As autumn arrives, and children get back to school, so I prepare to return to my day job. In case you haven’t realised, I tutor classes for adults, leading reading and writing groups.
Are writing sessions self-explanatory? I never take it for granted, but I thought so, until someone arrived at Creative Writing expecting to be taught calligraphy. She was very nice, and we shared a smile about it, but since then I’ve been even more careful when creating course titles.
The question of what happens in one of my reading groups is trickiest to put across, I’ve usually only a title and a ‘strapline’ of thirty or forty words to get it right. Despite that word reading, what we mostly do is talk about what we’ve already read, according to a schedule that I’ve set. Aren’t my homework tasks the best?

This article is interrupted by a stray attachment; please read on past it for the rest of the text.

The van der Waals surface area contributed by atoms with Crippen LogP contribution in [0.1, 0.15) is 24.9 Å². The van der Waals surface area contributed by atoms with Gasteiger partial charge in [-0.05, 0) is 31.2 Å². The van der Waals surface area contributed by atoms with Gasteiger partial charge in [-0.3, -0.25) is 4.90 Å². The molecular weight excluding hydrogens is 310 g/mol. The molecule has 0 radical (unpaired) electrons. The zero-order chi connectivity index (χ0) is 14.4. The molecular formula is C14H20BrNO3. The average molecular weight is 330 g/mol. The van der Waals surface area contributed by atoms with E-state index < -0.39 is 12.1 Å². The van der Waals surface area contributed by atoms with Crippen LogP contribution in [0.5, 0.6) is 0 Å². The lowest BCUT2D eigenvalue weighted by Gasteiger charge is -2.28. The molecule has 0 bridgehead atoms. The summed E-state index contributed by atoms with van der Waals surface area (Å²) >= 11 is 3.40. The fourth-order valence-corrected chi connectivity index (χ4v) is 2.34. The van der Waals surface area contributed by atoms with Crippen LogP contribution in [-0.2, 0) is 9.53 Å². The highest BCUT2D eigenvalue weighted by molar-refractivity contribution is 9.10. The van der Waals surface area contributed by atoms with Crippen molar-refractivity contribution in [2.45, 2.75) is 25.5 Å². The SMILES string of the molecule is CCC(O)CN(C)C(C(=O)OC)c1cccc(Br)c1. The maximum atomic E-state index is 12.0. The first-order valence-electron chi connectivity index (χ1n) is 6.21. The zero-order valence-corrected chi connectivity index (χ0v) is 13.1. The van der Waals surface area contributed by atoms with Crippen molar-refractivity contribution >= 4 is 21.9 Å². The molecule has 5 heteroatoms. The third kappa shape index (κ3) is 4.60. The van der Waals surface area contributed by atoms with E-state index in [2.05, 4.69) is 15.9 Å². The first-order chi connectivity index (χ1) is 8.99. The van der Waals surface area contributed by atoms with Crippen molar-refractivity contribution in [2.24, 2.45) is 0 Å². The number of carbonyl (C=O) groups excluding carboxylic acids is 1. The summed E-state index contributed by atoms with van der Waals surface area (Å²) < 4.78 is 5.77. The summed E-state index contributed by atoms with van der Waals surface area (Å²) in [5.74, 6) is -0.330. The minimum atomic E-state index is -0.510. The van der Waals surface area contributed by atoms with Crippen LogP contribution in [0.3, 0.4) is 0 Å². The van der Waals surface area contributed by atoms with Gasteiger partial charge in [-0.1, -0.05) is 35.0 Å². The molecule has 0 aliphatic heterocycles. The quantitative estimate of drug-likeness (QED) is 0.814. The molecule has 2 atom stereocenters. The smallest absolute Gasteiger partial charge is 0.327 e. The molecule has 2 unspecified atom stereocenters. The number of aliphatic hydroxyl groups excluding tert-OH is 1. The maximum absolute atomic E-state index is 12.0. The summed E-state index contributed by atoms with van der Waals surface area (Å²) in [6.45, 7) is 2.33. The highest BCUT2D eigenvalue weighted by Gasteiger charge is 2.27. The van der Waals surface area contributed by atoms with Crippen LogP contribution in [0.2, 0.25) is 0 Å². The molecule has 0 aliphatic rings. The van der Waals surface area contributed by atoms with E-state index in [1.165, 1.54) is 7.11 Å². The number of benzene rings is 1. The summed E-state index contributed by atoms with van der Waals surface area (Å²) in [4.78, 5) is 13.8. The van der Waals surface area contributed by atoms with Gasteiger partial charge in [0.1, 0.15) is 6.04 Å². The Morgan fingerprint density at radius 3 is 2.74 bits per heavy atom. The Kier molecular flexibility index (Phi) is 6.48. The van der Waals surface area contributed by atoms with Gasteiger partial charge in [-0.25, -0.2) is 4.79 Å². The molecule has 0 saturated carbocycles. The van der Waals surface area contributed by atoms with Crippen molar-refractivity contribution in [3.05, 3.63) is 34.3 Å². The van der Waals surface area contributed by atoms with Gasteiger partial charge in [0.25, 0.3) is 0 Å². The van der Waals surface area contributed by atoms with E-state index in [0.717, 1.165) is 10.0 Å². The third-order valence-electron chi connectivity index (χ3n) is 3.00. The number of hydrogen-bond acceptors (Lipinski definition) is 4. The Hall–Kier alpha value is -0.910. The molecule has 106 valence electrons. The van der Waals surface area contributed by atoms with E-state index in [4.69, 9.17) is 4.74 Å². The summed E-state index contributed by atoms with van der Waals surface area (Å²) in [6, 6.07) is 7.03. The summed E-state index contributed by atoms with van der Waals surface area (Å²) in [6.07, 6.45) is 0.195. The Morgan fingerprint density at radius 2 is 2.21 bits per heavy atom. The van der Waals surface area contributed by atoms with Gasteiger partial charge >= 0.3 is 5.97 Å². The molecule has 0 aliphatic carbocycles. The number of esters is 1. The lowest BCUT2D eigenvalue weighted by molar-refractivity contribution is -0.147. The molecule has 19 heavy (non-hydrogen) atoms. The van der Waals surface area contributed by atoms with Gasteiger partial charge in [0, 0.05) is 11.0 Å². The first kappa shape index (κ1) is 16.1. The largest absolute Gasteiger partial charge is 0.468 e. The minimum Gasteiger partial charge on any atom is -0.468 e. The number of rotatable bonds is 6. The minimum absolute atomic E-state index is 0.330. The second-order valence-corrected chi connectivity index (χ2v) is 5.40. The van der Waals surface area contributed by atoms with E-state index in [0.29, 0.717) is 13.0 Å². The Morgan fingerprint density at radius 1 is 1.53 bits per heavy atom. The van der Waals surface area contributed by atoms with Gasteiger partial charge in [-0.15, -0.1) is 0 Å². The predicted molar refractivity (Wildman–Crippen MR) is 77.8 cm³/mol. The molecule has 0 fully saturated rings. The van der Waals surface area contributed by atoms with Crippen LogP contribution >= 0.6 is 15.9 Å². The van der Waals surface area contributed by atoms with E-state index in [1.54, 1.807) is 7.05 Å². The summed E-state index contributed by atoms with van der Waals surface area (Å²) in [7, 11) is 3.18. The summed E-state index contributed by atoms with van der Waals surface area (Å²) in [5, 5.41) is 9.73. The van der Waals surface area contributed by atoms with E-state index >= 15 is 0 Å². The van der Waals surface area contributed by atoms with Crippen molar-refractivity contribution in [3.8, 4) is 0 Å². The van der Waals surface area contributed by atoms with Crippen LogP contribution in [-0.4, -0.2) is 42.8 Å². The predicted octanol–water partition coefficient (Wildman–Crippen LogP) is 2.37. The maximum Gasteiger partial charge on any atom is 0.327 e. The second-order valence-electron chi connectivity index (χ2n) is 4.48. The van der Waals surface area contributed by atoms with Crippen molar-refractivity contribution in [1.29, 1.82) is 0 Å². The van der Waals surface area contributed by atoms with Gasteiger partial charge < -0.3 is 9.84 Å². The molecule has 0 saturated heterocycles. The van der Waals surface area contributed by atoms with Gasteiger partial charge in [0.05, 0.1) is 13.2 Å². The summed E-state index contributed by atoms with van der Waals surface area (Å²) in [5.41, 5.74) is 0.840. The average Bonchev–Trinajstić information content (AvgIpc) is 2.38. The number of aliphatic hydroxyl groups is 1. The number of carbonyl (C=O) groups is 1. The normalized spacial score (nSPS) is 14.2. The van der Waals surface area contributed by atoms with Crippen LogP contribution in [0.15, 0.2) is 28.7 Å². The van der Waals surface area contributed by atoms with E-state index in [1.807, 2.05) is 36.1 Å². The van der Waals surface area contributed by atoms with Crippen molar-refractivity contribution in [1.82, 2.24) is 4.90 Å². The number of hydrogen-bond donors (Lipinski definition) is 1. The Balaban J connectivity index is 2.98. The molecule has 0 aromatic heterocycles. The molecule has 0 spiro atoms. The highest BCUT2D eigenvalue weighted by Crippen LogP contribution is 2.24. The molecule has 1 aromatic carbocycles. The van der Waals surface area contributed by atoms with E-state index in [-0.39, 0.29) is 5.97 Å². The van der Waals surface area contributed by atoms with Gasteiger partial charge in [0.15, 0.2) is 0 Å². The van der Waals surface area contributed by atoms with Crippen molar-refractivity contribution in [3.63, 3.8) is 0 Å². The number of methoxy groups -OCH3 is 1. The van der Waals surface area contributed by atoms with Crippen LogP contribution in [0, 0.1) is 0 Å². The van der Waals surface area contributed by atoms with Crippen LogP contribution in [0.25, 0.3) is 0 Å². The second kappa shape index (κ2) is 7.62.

I think of my reading sessions as following two main themes. First, there are the hard-hitters: the short stories. These are the pieces of writing you should never underestimate. At their best, they can turn your ideas upside down or inside out in a handful of pages.
For this term, that will be crime fiction, starting from the 1930s. We’ll be reading through the twentieth century, taking in some of the top writers from Britain and America.
My heavy hitter, this autumn, is Elizabeth Gaskell’s, North and South. Why do I describe it in that way? Well not just because this is a great novel, it also has a little to do with the fact that my paperback copy weighs a hefty 12 ounces (that’s 496 pages) and in the hands of a trained killer might turn into a handy weapon. There, you see, it’s not for nothing that I lead imaginative writing sessions.
The principle I follow has been summed up neatly by Francine Prose, in her book, Reading Like a Writer. She describes the advantages of exploring books and stories that challenge us:
…I’ve always found that the better the book I’m reading, the smarter I feel, or, at least, the more able I am to imagine that I might, someday become smarter.
It works for readers and writers alike.